Notice: Undefined variable: permalink in /home/mryscc50ot3h/public_html/topo.inc on line 7

Notice: Undefined variable: meta_title_facebook in /home/mryscc50ot3h/public_html/topo.inc on line 12

Notice: Undefined variable: meta_desc_facebook in /home/mryscc50ot3h/public_html/topo.inc on line 17
Brazil  Portugal  English

Notice: Undefined variable: insere_ads in /home/mryscc50ot3h/public_html/ads_160x600.inc on line 16
Scientific Satellites
Below follows the information found in the database of scientific satellites. They are satellites placed in orbit in order to study the high-atmosphere, effects of cosmic radiation or specific natural resources. In this category also are the telescopes and space observatories.
Satellite Launch Norad Incl.
degrees
Apogee
Km
Perigee
Km
Period
min
Options
Hubble199020580U2851651295Tracking
POLAR199623802U794991783071109Tracking
SWAS199825560U7057256196Tracking
CXO199925867U4114642823683808Tracking
XMM-NEWTON199925989U6895199259052872Tracking
TERRA199925994U9869669199Tracking
CLUSTER II-FM7 (SAMBA)200026410U139120333124453256Tracking
CLUSTER II-FM6 (SALSA)200026411U14813152512113254Tracking
CLUSTER II-FM5 (RUMBA)200026463U15012812446563256Tracking
CLUSTER II-FM8 (TANGO)200026464U139120286125033256Tracking
ODIN200126702U9750649595Tracking
TIMED200126998U7459559397Tracking
INTEGRAL200227540U8914494545323832Tracking
CORIOLIS200327640U99837818101Tracking
SORCE200327651U4059756896Tracking
MOST200327843U99828816101Tracking
SCISAT 1200327858U7463662897Tracking
SWIFT200428485U2151650595Tracking
CALIPSO200629108U9867667498Tracking
HINODE (SOLAR-B)200629479U9868666098Tracking
SHIJIAN-6 02A (SJ-6 02A)200629505U9856055596Tracking
SHIJIAN-6 02B (SJ-6 02B)200629506U9857857396Tracking
FGRST (GLAST)200833053U2652450995Tracking
WISE200936119U9738538292Tracking
SDO201036395U3335790357821436Tracking
CRYOSAT 2201036508U9272371699Tracking
X-SAT201137389U98820799101Tracking
GCOM-W1 (SHIZUKU)201238337U9870470199Tracking
NUSTAR201238358U658657396Tracking
NEOSSAT201339089U98782767100Tracking
BRITE-AUSTRIA201339091U98780765100Tracking
IRIS201339197U9864160697Tracking
HISAKI (SPRINT-A)201339253U301154951106Tracking
CASSIOPE201339265U81101631198Tracking
STSAT-3201339422U9859956796Tracking
SWARM B201339451U8850750395Tracking
SWARM A201339452U8747246894Tracking
SWARM C201339453U8747246894Tracking
BRITE-CA1 (TORONTO)201440020U9872260598Tracking
OCO 2201440059U9870470199Tracking
BRITE-PL2 (HEWELIUSZ)201440119U9861459097Tracking
RESURS-P 2201440360U9739939092Tracking
MMS 1201540482U4618060423005075Tracking
MMS 2201540483U4618056622975074Tracking
MMS 3201540484U4618061022945075Tracking
MMS 4201540485U4618056023035074Tracking
ASTROSAT201540930U663962797Tracking
DAMPE201541173U9749247794Tracking
PISAT201641784U9869765298Tracking
HXMT (HUIYAN)201742758U4353551395Tracking
FLYING LAPTOP201742831U9759257396Tracking
ZHANGHENG 1 (CSES)201843194U9850749795Tracking
SALSAT202046495U9853951795Tracking
IXPE202149954U058056796Tracking
Satellites Orbital Parameters

The table above shows the main parameters and information available for this satellite.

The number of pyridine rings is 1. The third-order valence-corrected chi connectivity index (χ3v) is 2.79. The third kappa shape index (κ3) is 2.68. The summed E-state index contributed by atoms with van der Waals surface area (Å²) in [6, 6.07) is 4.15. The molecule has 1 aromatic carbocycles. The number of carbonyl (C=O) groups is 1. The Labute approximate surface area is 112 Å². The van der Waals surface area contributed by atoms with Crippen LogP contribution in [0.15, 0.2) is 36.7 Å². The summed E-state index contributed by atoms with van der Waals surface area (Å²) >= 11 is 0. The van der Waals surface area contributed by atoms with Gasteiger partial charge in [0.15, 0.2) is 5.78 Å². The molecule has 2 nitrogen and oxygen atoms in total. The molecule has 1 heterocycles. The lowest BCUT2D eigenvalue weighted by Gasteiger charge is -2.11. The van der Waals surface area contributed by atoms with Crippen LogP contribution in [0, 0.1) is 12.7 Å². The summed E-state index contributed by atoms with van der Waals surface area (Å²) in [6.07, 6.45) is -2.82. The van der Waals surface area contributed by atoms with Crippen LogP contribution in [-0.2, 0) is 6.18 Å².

Satellite: This column shows the name of the object in orbit. In some cases the official name ends with the words R/B, meaning that it is a piece or any stage from some rocket booster.

Norad: North American Aerospace Defense Command, the Air Defence Command of the United States, responsible for the catalogue of objects in orbit. The number indicates the record of the satellite in the Norad archives.

Inclination: Angle formed between the orbit of the satellite and terrestrial line of the equator. Satellites with inclination of 0 degrees follow the equator line and are called equatorial orbit satellites. When the inclination is 90 degrees its orbit crosses the terrestrial poles and are called polar orbiting satellites. When the inclination is less or equal latitude of the place of observation, the satellite be seen directly if conditions permit.

Apogee: Maximum distance that the object is far from the center of the Earth.

Perigee: Highest approchement between the object and the center of the Earth. The figures shown already discounting the radius of the Earth, 6378 Km. One Perigee value equal to the value of Apogee indicates a circular orbit satellite.

Period: Value in minutes that a satellite takes to complete one orbit of perigee to perigee. Satellites in polar orbit, positioned at 800 km in altitude will take approximately 102 minutes to complete one revolution. The International Space Station, 350 km above the surface, completes its orbit in 90 minutes.

The lower the altitude of a satellite, more speed he needs to keep in orbit and not re-enters the atmosphere.

Geostationary satellites have a period of approximately 1436 minutes with inclination of 0 degrees (equatorial orbit). Because this is the same time it takes Earth to complete one turn on its axis, geostationary satellites appear static on the same geographic point. To this happens the satellite should be positioned about 36 thousand kilometers in altitude.

Note and Frequency: Filled with additional information where possible. The frequencies shown, when provided, are those captured by enthusiasts or informed by the official organizations of disclosure.

Satview - All Rights Reserved 2008 - 2024
Privacy policy